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Phil Roe

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A gent at work has kindly just given me an anglo. It has no markings on it whatsoever but came in what looks like the original box. This had the following written on a label in the lid:


"Nur die mit gesetzl geschutzter Swan-Marke eingebrannten Concernas sind die echten.


Picture of swan in a circle with HANDELS_FABRIK_MARKE written inside.


Only concertinas with the registered Swan Trade-Mark are genuine and originals"


Can nayone shed any light on what this might be and its likely age please.


The thing seems to play but as an English player, having three rows of buttons on each end seems very strange and none of the notes make the noise I expect!


Phil. Roe

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I'm afraid I'm not much good on non-English made boxes, but since no one else has chipped in, and at the risk of stating what will be obvious to many:


Its German!


But a little more might help! The German phrase and the English 'only genuine with...' mean the same. HANDELS_FABRIK_MARKE is 'Trade Mark'. I can narrow down where it was made from a small accordion I have, picture below, with the same trade mark and 'Made in Saxony'. So it was probably made by one of the many manufacturers around the Klingenthal area.


Without a picture, or more info on the maker, it would be very difficult to put a date on it.


Sorry! ..wes


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HANDELS_FABRIK_MARKE  is 'Trade Mark'.  I can narrow down where it was made from a small accordion I have, picture below, with the same trade mark and 'Made in Saxony'. So it was probably made by one of the many manufacturers around the Klingenthal area.



You are right in your inference about the place of manufacture, it was made by the firm of Otto Weidlich (established 1873), in Brunndobra, Klingenthal.


Many German manufacturers did not bother to register their trade marks in England, but Weidlich did (he seems to have been a major exporter to England), and it is number 31,825 of 22nd March 1883. As shown in the Trade Marks Journal, it consists of a circle enclosing the words "HANDELS-FABRIK-MARKE" above a swan, which appears to be swimming on a tray of water (?) bearing the words "TRADE MARK", and the motto "SEMPER SURSUM" ["always aim high"] on a ribbon.


The firm doesn't seem to have survived into the post WWII era.



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Thank you for this. The trademark is printed on the box lid and is exactly the same as the accordian. Sadly the anglo itself has no unique serial numbers either inside or outside so I won't be able to get much further.


One final question though, looking at the inner workings (which are entirely different from my Wheatstone English with sets of 10 reeds riveted on just 3 removalbe reed pans at each end ), some of the notes have leather flaps and others don't. This does seem to affect whether the note is playing properly? Again any ideas why, this seems to defy the laws of physics.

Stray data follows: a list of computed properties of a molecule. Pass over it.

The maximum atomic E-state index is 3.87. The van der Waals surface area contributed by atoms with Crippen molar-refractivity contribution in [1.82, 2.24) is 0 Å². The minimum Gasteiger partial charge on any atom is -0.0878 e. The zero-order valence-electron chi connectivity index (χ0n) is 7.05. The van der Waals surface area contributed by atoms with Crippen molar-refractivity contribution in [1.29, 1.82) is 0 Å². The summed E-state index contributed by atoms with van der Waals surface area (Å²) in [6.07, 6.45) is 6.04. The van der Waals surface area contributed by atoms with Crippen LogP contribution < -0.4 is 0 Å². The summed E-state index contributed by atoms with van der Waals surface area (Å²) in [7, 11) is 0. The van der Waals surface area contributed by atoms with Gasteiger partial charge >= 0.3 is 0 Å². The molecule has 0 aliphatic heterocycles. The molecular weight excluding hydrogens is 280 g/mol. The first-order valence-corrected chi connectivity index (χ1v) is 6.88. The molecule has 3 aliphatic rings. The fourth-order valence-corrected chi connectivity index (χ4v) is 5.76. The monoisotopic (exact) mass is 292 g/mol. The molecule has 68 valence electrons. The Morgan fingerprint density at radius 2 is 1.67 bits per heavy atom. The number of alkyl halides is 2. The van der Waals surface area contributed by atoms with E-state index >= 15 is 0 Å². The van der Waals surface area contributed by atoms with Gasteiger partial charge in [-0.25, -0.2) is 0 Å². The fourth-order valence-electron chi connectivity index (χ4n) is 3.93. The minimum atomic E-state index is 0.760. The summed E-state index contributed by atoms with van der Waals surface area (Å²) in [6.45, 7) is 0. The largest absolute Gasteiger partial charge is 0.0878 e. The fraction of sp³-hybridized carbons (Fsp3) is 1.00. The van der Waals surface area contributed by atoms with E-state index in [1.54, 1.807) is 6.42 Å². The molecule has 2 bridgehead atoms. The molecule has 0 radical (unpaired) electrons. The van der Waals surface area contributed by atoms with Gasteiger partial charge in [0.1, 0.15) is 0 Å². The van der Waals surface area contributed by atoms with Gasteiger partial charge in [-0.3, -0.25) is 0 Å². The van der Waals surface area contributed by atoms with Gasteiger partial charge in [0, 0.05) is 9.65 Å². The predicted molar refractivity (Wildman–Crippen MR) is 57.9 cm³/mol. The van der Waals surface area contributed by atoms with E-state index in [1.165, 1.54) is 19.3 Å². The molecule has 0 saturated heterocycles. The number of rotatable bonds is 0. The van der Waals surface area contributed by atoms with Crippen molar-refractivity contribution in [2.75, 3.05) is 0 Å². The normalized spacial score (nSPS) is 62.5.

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Dear Phil,


Yes, these German concertinas are put together very differently than your Wheatstone!


They were designed to go together with much less of the costly fitting work (e.g., a flat plate of 10 reeds rests on a flat "comb" of air chambers, compared to the exact fit of each reed to its slot in your Wheatstone). The actions, bellows, etc. were also made to work for a while, but not to be as beautifully repairable as the London makes. Still, with all the compromises of materials and workmanship, a good German concertina can be fun to play when well-restored. I have a particular interest in recording the original tunings of these, and would make an offer for yours if you wanted to sell it. Sadly, it won't bring the money a good Wheatstone would. Most often these are obtained in the way you received yours.


The reeds that sound the highest pitches (smallest reeds) often do not have reed leathers (equivalent to the "valves" glued to the reedpan of your Wheatstone). Actually, your Wheatstone may not have valves, either, for the highest notes. Remember that an individual reed tongue (vibrator) in either instrument will only sound in one air direction (when air is moving in such a way that it hits the reed tongue, then passes through the slot below it). The valves or reed leathers function to prevent air being lost around the adjacent reedtongue associated with the same chamber, that is not sounding. Lots of air can be lost around the big lower reeds, that are sprung up fairly high from the reed plate or reedframe, but little is lost around the highest-pitched reeds. In fact, sometimes the highest reeds will not sound properly if there is a valve for their adjacent reed.


Of course, another reason for lack of reed leathers on your "Swan" is that some may have fallen off!



Edited by Paul Groff
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  • 16 years later...

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